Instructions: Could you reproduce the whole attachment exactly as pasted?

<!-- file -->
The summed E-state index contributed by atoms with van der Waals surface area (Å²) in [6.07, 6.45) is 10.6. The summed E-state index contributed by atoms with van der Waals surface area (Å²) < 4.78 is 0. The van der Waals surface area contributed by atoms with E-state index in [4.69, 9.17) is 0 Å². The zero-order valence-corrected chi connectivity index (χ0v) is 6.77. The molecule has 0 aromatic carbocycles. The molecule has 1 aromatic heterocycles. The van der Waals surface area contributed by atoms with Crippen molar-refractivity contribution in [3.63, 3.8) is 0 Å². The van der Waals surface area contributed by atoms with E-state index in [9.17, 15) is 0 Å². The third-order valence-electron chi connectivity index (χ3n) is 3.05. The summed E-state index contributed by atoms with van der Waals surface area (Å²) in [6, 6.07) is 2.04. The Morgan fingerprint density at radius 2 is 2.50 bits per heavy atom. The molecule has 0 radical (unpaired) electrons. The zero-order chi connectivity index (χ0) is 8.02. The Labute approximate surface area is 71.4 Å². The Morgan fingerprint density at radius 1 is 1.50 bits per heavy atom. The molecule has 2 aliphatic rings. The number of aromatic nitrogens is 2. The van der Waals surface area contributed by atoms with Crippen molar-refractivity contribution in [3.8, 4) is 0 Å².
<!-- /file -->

The summed E-state index contributed by atoms with van der Waals surface area (Å²) in [6.07, 6.45) is 10.6. The summed E-state index contributed by atoms with van der Waals surface area (Å²) < 4.78 is 0. The van der Waals surface area contributed by atoms with E-state index in [4.69, 9.17) is 0 Å². The zero-order valence-corrected chi connectivity index (χ0v) is 6.77. The molecule has 0 aromatic carbocycles. The molecule has 1 aromatic heterocycles. The van der Waals surface area contributed by atoms with Crippen molar-refractivity contribution in [3.63, 3.8) is 0 Å². The van der Waals surface area contributed by atoms with E-state index in [9.17, 15) is 0 Å². The third-order valence-electron chi connectivity index (χ3n) is 3.05. The summed E-state index contributed by atoms with van der Waals surface area (Å²) in [6, 6.07) is 2.04. The Morgan fingerprint density at radius 2 is 2.50 bits per heavy atom. The molecule has 0 radical (unpaired) electrons. The zero-order chi connectivity index (χ0) is 8.02. The Labute approximate surface area is 71.4 Å². The Morgan fingerprint density at radius 1 is 1.50 bits per heavy atom. The molecule has 2 aliphatic rings. The number of aromatic nitrogens is 2. The van der Waals surface area contributed by atoms with Crippen molar-refractivity contribution in [3.8, 4) is 0 Å².